Gimble Hardt Corporation (GHC) is a manufacturer of aluminum wiring. Jason Gimble owns 82 percent of the 2 million outstanding shares of GHC. The remaining 360,000 shares are owned by 832 minority shareholders, none of whom owns more than 1,200 shares. Gimble wants to freeze out the minority shareholders using a reverse share split. Describe that procedure, including a statement of who must approve the transaction. What legal standard must the freezeout transaction meet? Does it matter that Gimble wants to freeze out the minority shareholders so that GHC is no longer a public company that has to comply with the costly rules of the Sarbanes-Oxley Act?
Answer to relevant QuestionsIan McCarthy was president and CEO of Beazer Homes USA, Inc., a publicly held home construction company that was required to restate its quarterly and annual financial statements due to a fraudulent earnings management ...The Eliason family owned a majority (5,238) of the 9,990 shares of Brosius-Eliason Co., a building and materials company, with James Eliason (3,928 shares) and his sister Sarah Englehart (1,260) holding the controlling ...Cookietree, Inc., is a privately held Utah corporation that produces and retails baked goods. The company was formed in 1981, with Greg Schenck and his father, Boyd Schenck, among the original shareholders. From the ...Commonwealth Edison Co. registered 3 million common shares with the SEC and sold the shares for about $28 per share. The price of the purchasers' stock dropped to $21 when the Atomic Safety and Licensing Board denied ComEd's ...Amenity, Inc., was incorporated with 1 million authorized shares, which were issued to Capital General Corporation (CGC) for $2,000. CGC distributed 90,000 of those shares to about 900 of its clients, business associates, ...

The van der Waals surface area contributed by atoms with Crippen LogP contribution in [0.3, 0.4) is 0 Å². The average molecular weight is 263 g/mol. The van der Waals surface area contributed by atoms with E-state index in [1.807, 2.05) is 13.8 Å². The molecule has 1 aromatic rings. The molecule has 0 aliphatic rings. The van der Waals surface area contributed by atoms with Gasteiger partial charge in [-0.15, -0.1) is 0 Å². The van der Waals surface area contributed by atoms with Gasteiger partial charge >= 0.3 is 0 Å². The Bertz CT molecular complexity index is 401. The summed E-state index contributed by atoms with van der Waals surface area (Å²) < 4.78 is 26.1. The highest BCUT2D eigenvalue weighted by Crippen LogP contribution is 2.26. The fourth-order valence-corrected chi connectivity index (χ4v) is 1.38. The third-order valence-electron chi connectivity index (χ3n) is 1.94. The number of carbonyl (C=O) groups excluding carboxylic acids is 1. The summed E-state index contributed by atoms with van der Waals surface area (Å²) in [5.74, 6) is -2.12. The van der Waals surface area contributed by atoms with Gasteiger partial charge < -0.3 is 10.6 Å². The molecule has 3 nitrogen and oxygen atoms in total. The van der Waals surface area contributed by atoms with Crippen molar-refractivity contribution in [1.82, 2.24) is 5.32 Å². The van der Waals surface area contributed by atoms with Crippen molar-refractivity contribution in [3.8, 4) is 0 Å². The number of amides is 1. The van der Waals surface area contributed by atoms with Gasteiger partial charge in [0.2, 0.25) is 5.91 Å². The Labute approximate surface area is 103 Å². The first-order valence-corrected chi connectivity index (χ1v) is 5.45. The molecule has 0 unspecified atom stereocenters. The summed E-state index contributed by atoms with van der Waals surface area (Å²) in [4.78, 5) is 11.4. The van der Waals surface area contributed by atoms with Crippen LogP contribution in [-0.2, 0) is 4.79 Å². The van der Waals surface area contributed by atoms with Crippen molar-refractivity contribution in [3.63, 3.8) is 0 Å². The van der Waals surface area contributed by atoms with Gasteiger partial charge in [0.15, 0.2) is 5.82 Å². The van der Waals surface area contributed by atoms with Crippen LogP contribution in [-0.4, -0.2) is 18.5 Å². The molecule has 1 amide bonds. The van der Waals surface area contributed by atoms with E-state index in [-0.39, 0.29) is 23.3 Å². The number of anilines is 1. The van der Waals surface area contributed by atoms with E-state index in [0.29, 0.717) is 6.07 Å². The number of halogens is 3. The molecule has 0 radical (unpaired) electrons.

Post your question